APPARATUS AND METHOD FOR MEASURING PARTICULATE MATTER

- Samsung Electronics

Provided is an apparatus for measuring particulate matter including an image obtaining device configured to charge particulate matter particles included in air that is introduced to the image obtaining device, and to obtain an image of the charged particulate matter particles based on lens-free imaging, a spectrum obtaining device configured to obtain a Raman spectrum of the charged particulate matter particles, and a processor configured to determine a size of the particulate matter particles and a concentration of the particulate matter particles based on the obtained image, and to determine components of the particulate matter particles based on the obtained Raman spectrum.

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Description
CROSS-REFERENCE TO RELATED APPLICATION

This application claims priority from Korean Patent Application No. 10-2019-0094822, filed on Aug. 5, 2019 in the Korean Intellectual Property Office, the entire disclosure of which is incorporated herein by reference.

BACKGROUND 1. Field

Example embodiments of the present disclosure relate to technology for measuring particulate matter.

2. Description of the Related Art

Particulate matter may include very small particles and liquid droplets suspended in the air, which are so small such that they are not visible to the eye, including particles having a diameter of 10 μm or less. Such particulate matter may be emitted from combustion of fossil fuels, such as coal, oil, and the like, or exhaust gases from cars, factories, and the like.

Recently, particulate matter has become a serious threat to both human health and the environment. Long-time exposure to particulate matter can lead to a significant decrease in the level of immunity, causing various health problems including respiratory diseases, such as cold, asthma, bronchitis, and the like, as well as cardiovascular diseases, skin diseases, eye problems, and the like. Particularly, fine particulate matter having a diameter of 2.5 μm or less tends to penetrate deep into the lungs and the bronchial tubes in the body, and sticks to the lungs and the bronchial tubes which may cause various diseases.

Accordingly, there is a need to develop techniques for users to easily measure the quality of ambient air.

SUMMARY

One or more example embodiments provide an apparatus and method for measuring the size, concentration, and components of particulate matter particles at the same time.

According to an aspect of an example embodiment, there is provided an apparatus for measuring particulate matter, the apparatus including an image obtaining device configured to charge particulate matter particles included in air that is introduced to the image obtaining device, and to obtain an image of the charged particulate matter particles based on lens-free imaging, a spectrum obtaining device configured to obtain a Raman spectrum of the charged particulate matter particles, and a processor configured to determine a size of the particulate matter particles and a concentration of the particulate matter particles based on the obtained image, and to determine components of the particulate matter particles based on the obtained Raman spectrum.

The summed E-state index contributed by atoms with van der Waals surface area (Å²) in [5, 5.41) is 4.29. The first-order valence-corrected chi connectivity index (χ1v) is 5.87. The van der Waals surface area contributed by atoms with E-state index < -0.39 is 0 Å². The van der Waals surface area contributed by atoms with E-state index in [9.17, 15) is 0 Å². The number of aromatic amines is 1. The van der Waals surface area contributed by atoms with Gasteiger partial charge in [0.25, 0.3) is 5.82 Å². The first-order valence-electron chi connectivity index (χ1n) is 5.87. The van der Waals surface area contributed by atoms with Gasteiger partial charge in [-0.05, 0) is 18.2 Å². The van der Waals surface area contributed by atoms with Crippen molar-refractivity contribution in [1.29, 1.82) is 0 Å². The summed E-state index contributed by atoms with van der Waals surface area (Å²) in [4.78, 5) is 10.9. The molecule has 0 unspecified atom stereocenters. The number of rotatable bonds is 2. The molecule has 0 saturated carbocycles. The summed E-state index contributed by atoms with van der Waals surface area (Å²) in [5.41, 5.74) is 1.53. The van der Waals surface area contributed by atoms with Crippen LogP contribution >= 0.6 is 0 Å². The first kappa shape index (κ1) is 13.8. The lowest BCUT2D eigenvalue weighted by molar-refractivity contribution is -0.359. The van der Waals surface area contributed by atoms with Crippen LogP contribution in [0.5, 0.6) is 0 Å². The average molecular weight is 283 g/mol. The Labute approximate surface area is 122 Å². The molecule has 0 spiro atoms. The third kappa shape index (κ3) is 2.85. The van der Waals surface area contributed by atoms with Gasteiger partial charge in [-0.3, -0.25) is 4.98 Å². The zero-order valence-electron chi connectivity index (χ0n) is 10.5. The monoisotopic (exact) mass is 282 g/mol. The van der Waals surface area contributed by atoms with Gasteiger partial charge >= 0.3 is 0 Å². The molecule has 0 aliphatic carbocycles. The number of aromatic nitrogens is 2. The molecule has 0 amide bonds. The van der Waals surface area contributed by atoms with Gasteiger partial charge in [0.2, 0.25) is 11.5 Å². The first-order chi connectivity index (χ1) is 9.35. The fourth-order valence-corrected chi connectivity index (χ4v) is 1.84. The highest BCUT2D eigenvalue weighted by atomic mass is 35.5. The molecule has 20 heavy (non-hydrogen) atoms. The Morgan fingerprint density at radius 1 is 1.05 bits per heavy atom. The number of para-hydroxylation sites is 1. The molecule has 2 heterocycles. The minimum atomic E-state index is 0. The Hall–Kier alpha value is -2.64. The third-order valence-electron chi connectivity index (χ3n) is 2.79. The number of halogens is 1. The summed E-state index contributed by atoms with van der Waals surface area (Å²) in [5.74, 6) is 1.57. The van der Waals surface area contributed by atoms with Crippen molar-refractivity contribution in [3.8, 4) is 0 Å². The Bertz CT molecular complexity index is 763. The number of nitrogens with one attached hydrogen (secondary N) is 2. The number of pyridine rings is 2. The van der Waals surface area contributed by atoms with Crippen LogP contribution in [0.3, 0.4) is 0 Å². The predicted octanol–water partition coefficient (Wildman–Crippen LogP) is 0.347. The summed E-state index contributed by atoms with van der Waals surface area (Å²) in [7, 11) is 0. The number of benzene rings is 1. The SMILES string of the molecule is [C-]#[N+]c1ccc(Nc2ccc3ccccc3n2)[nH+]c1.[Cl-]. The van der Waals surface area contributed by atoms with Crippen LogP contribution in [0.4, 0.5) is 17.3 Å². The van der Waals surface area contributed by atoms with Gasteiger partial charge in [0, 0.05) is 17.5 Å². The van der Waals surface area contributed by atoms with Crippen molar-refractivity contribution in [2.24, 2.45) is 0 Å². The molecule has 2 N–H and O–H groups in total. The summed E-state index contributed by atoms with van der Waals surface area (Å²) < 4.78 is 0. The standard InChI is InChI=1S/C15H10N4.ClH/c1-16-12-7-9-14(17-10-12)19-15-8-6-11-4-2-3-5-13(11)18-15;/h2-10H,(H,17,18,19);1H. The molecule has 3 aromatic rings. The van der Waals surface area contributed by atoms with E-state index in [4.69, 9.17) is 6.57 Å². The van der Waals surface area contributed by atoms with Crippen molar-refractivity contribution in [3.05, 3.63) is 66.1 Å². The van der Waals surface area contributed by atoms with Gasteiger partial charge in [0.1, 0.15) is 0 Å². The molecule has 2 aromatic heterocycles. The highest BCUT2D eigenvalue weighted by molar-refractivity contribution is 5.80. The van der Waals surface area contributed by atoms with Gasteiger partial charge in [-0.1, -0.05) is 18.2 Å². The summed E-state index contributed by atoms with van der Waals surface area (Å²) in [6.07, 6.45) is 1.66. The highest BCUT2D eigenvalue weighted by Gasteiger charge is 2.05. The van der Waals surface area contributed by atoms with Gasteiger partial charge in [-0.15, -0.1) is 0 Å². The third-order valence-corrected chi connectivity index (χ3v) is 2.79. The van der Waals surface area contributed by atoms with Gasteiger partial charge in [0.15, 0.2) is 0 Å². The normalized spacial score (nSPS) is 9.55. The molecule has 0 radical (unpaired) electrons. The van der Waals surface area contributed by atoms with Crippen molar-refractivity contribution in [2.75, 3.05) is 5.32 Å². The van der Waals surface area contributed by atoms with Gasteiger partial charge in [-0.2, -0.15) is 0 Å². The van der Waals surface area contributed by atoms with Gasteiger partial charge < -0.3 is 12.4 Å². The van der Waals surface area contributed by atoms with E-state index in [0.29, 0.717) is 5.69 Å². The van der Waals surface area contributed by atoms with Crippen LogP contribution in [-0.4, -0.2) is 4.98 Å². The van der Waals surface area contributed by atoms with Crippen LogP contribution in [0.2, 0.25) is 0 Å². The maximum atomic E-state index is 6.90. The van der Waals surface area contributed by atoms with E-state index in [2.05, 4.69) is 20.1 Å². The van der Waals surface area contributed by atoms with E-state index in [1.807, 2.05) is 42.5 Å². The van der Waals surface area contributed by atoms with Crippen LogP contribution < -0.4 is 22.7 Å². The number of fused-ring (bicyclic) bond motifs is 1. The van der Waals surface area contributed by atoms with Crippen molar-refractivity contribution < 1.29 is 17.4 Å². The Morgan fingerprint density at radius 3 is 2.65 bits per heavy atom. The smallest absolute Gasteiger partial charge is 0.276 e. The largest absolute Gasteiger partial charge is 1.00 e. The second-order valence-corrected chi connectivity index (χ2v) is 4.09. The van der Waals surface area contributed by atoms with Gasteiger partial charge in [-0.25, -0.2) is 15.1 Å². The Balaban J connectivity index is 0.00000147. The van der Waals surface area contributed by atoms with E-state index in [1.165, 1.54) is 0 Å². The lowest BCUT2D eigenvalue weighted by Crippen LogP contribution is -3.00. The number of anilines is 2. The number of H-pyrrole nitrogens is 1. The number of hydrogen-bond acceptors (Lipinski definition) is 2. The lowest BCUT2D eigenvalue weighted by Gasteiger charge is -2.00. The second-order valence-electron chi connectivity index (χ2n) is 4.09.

The image obtaining device may include a particulate matter adsorbing device configured to charge the particulate matter particles and to adsorb the charged particulate matter particles, a light source configured to emit light to the adsorbed particulate matter particles, and an image generating device configured to generate an image of the particulate matter particles by receiving light having passed through the adsorbed particulate matter particles, light reflected from the adsorbed particulate matter particles, or light scattered from the adsorbed particulate matter particles.

The particulate matter adsorbing device may include a first electrode to which one of a positive polarity or a negative polarity is applied and configured to charge the particulate matter particles, and a second electrode to which the other one of the positive polarity and the negative polarity is applied and configured to adsorb the charged particulate matter particles.

The second electrode may have a plate shape.

The second electrode may be formed of one of indium tin oxide (ITO), indium zinc oxide (IZO), SnO2, zinc oxide (ZnO), graphene, silver nanowire, conductive polymer (e.g., PEDOT:PSS), and carbon nanotube.